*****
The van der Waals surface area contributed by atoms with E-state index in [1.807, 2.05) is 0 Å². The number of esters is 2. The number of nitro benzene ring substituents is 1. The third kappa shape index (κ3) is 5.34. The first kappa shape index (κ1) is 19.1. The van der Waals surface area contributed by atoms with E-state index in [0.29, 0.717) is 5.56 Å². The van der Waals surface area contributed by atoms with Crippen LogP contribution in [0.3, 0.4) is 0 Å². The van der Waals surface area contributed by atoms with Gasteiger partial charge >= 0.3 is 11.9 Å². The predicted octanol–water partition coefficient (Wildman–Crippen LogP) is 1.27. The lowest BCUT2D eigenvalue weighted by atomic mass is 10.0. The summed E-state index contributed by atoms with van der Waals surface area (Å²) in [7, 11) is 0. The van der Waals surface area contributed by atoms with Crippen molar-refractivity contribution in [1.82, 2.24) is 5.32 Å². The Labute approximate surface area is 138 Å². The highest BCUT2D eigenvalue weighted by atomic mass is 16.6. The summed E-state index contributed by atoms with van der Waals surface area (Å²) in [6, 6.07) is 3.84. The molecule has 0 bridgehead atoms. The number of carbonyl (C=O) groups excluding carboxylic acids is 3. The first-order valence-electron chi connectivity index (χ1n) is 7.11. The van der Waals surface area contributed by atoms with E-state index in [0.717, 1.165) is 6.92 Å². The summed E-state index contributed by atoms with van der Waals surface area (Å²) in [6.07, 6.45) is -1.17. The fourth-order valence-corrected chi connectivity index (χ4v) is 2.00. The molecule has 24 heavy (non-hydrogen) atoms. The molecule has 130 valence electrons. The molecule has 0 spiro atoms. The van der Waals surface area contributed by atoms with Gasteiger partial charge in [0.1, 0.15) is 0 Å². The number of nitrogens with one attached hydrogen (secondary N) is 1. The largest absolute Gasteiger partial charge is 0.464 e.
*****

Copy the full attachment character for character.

The van der Waals surface area contributed by atoms with E-state index in [1.807, 2.05) is 0 Å². The number of esters is 2. The number of nitro benzene ring substituents is 1. The third kappa shape index (κ3) is 5.34. The first kappa shape index (κ1) is 19.1. The van der Waals surface area contributed by atoms with E-state index in [0.29, 0.717) is 5.56 Å². The van der Waals surface area contributed by atoms with Crippen LogP contribution in [0.3, 0.4) is 0 Å². The van der Waals surface area contributed by atoms with Gasteiger partial charge >= 0.3 is 11.9 Å². The predicted octanol–water partition coefficient (Wildman–Crippen LogP) is 1.27. The lowest BCUT2D eigenvalue weighted by atomic mass is 10.0. The summed E-state index contributed by atoms with van der Waals surface area (Å²) in [7, 11) is 0. The van der Waals surface area contributed by atoms with Crippen molar-refractivity contribution in [1.82, 2.24) is 5.32 Å². The Labute approximate surface area is 138 Å². The highest BCUT2D eigenvalue weighted by atomic mass is 16.6. The summed E-state index contributed by atoms with van der Waals surface area (Å²) in [6, 6.07) is 3.84. The molecule has 0 bridgehead atoms. The number of carbonyl (C=O) groups excluding carboxylic acids is 3. The first-order valence-electron chi connectivity index (χ1n) is 7.11. The van der Waals surface area contributed by atoms with E-state index in [0.717, 1.165) is 6.92 Å². The summed E-state index contributed by atoms with van der Waals surface area (Å²) in [6.07, 6.45) is -1.17. The fourth-order valence-corrected chi connectivity index (χ4v) is 2.00. The molecule has 24 heavy (non-hydrogen) atoms. The molecule has 130 valence electrons. The molecule has 0 spiro atoms. The van der Waals surface area contributed by atoms with Gasteiger partial charge in [0.1, 0.15) is 0 Å². The number of nitrogens with one attached hydrogen (secondary N) is 1. The largest absolute Gasteiger partial charge is 0.464 e.